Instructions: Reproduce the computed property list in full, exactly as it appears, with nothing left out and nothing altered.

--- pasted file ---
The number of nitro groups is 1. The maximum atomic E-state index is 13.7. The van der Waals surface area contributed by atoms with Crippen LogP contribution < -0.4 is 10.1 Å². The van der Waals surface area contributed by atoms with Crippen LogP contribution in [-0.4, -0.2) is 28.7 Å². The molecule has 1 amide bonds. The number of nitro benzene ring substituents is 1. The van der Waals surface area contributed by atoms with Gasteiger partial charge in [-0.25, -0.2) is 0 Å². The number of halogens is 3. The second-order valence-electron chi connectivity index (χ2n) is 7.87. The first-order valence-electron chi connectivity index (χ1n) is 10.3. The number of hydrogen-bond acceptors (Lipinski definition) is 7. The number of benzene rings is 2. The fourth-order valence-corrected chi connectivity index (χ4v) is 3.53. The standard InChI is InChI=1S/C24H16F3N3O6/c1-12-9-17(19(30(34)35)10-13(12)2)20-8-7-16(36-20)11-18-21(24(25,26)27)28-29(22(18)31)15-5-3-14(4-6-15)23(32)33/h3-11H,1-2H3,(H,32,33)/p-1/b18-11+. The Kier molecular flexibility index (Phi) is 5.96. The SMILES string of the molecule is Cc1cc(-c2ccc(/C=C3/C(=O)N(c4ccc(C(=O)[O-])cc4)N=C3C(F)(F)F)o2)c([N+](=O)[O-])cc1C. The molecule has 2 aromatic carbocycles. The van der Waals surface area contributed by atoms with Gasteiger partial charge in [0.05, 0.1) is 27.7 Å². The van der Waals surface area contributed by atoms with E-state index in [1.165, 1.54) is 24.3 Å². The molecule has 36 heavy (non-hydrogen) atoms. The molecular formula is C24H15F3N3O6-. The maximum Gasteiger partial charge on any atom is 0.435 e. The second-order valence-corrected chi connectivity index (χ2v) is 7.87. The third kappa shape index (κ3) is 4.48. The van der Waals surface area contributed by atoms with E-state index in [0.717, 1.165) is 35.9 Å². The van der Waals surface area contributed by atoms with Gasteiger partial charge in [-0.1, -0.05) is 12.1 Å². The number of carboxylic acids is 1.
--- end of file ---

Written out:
The number of nitro groups is 1. The maximum atomic E-state index is 13.7. The van der Waals surface area contributed by atoms with Crippen LogP contribution < -0.4 is 10.1 Å². The van der Waals surface area contributed by atoms with Crippen LogP contribution in [-0.4, -0.2) is 28.7 Å². The molecule has 1 amide bonds. The number of nitro benzene ring substituents is 1. The van der Waals surface area contributed by atoms with Gasteiger partial charge in [-0.25, -0.2) is 0 Å². The number of halogens is 3. The second-order valence-electron chi connectivity index (χ2n) is 7.87. The first-order valence-electron chi connectivity index (χ1n) is 10.3. The number of hydrogen-bond acceptors (Lipinski definition) is 7. The number of benzene rings is 2. The fourth-order valence-corrected chi connectivity index (χ4v) is 3.53. The standard InChI is InChI=1S/C24H16F3N3O6/c1-12-9-17(19(30(34)35)10-13(12)2)20-8-7-16(36-20)11-18-21(24(25,26)27)28-29(22(18)31)15-5-3-14(4-6-15)23(32)33/h3-11H,1-2H3,(H,32,33)/p-1/b18-11+. The Kier molecular flexibility index (Phi) is 5.96. The SMILES string of the molecule is Cc1cc(-c2ccc(/C=C3/C(=O)N(c4ccc(C(=O)[O-])cc4)N=C3C(F)(F)F)o2)c([N+](=O)[O-])cc1C. The molecule has 2 aromatic carbocycles. The van der Waals surface area contributed by atoms with Gasteiger partial charge in [0.05, 0.1) is 27.7 Å². The van der Waals surface area contributed by atoms with E-state index in [1.165, 1.54) is 24.3 Å². The molecule has 36 heavy (non-hydrogen) atoms. The molecular formula is C24H15F3N3O6-. The maximum Gasteiger partial charge on any atom is 0.435 e. The second-order valence-corrected chi connectivity index (χ2v) is 7.87. The third kappa shape index (κ3) is 4.48. The van der Waals surface area contributed by atoms with E-state index in [0.717, 1.165) is 35.9 Å². The van der Waals surface area contributed by atoms with Gasteiger partial charge in [-0.1, -0.05) is 12.1 Å². The number of carboxylic acids is 1.